"Introduction to Machine Programming"
Instructor: Justin Gottschlich
Stanford Course: CS 329M (3 credits)
Dates: Autumn 2022 (September 26 - December 16, 2022)
When & where: 1:30-2:50PM (PT), Tuesdays & Thursdays, building/room 540-108
The field of machine programming (MP) is concerned with the automation of software development. Given recent advances in algorithms, hardware efficiency and capacity, and an ever increasing availability of code data, it is now possible to train machines to help develop software. In this course, we teach students how to build real-world MP systems. We begin with a high-level overview of the field, including an abbreviated analysis of state-of-the-art MP systems (e.g., DeepMind's AlphaCode, GitHub's Copilot, Merly's Mentor). Next, we discuss the foundations of MP and the key areas for innovation, some of which are unique to MP. We close with a discussion of current limitations and future possibilities of MP. This course includes a nine-week hands-on project, where students (as individuals or in a small group) will create their own MP system and demonstrate it to the class.
While some overlap exists between traditional techniques to train machines to perform non-programming tasks (e.g., natural language processing, computer vision, etc.), teaching machines to perform programming-specific tasks has uniqueness in at least two dimensions. First, there are certain techniques that are more (or less) effective for MP, such as using self-supervision to learn from the large corpora of unlabeled open-source code. Second, software reasoning is fundamentally multi-dimensional; that is, there exist multiple unique ways to learn from software (e.g., static analysis, dynamic analysis, input/output specifications, program state reinforced-convergence, hardware telemetric data, etc.). In this course, we discuss each of these techniques (and others) and how they can be effectively applied to MP systems.
This course is designed for advanced undergraduates, master's, and PhD graduate students. The following are the prerequisites for this course.
(i) Deep learning or (ii) linear algebra and mathematical maturity.
Experience with the C and C++ programming languages (PLs).
Software engineering coursework or experience.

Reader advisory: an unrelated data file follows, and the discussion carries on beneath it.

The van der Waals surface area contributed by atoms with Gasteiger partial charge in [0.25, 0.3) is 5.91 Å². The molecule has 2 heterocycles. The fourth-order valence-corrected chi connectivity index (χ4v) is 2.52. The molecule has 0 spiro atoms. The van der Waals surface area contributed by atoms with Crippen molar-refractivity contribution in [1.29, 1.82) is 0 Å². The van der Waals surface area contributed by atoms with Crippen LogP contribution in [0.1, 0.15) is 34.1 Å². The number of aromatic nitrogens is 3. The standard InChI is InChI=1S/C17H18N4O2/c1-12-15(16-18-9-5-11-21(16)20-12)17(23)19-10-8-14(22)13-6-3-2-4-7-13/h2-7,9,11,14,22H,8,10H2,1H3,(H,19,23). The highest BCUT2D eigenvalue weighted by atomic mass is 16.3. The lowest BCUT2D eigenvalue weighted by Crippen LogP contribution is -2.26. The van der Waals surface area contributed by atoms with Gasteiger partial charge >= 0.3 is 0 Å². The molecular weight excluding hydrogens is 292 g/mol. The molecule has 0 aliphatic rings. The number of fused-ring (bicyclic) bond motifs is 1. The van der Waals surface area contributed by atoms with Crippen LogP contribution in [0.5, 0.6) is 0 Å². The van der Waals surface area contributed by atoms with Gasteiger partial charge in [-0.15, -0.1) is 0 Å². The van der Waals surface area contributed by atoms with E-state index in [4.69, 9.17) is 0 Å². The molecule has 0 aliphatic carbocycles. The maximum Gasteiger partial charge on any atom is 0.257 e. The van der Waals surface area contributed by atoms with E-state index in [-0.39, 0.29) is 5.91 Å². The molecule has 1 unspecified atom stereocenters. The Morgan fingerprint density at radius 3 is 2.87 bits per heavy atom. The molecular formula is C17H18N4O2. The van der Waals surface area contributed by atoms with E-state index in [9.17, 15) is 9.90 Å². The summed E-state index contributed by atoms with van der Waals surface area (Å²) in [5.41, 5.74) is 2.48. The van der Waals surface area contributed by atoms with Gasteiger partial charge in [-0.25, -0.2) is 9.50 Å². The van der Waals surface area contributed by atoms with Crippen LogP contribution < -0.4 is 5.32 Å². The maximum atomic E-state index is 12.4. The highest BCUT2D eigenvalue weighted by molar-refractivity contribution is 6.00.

Python programming experience, including experience with TensorFlow or PyTorch.
Basic understanding of PL abstractions, static and dynamic program analysis, compilers, and general machine learning techniques.
Students do not need an extensive background in machine learning, data systems, programming languages, software engineering, and compilers. The necessary aspects of these fields will be covered in the course as they become necessary. However, students with a background in these topics will likely have an easier time understanding the intuition behind some of the more advanced MP topics in the course (e.g., building semantics reasoners, program synthesis for MP data generation).
Tentative Course Syllabus
The course lectures cover the following major segments:
Overview: two lectures: lecture 1 focuses on the foundations of MP and some background necessary to understand the field, lecture 2 briefly covers the current state-of-the-art MP systems.
Learning: two lectures: lecture 1 presents the fundamentals of machine learning and classical learning techniques (e.g, supervised learning with neural networks), lecture 2 covers emerging techniques necessary for MP-specific learning (e.g., self-supervised static analysis, dynamic program analysis and data generation, etc.).
Three Pillars of MP: three lectures spread evenly across the three pillars of MP: intention, invention, and adaptation; each lecture also includes some background material to bring students up to speed on domain-specific details in the areas of programming languages, code abstractions and representations, software engineering principles, and compilers, amongst others.
Deep Data: three lectures about the various ways to reason about, generate, and utilize data for MP systems: lecture 1 discusses classical ML-based data utilization (e.g., training, validation, and testing), lecture 2 covers future ways to harness and automatically synthesize and label data for MP systems (e.g., program synthesis for data generation, dynamic execution information for analysis, automated semantics labeling, etc.).
Semantic Reasoning: two lectures on the foundations, construction, and utilization of semantic reasoning systems in MP: lecture 1 covers some of the basics found in other CS courses that are necessary for advanced reasoning about syntax and semantics, lecture 2 covers details on how to construct semantics representations and use them for downstream MP tasks.
Tentative Course Grading
25% exams (10% mid-term, 15% final)
10% homework (5% per homework * 2)
65% project (10% proposal, 5% project checkpoint, 35% project report, 15% final presentation)
+4.25% attendance (+0.25% per attended lecture)
+2.5% extra credit on exams (1.0% on mid-term, 1.5% on final exam)
+2.5% extra credit assignment (hard!)
Part 1: Lecture 1. Lecture 2. Lecture 3. Lecture 4. Lecture 5. Lecture 6. Lecture 7. Lecture 8. Lecture 9.
Part 2: Lecture 10. Lecture 11. Lecture 12. Lecture 13. Lecture 14 (guest lecture). Lecture 15.
Part 3: Lecture 16 (student presentations). Lecture 17 (student presentations).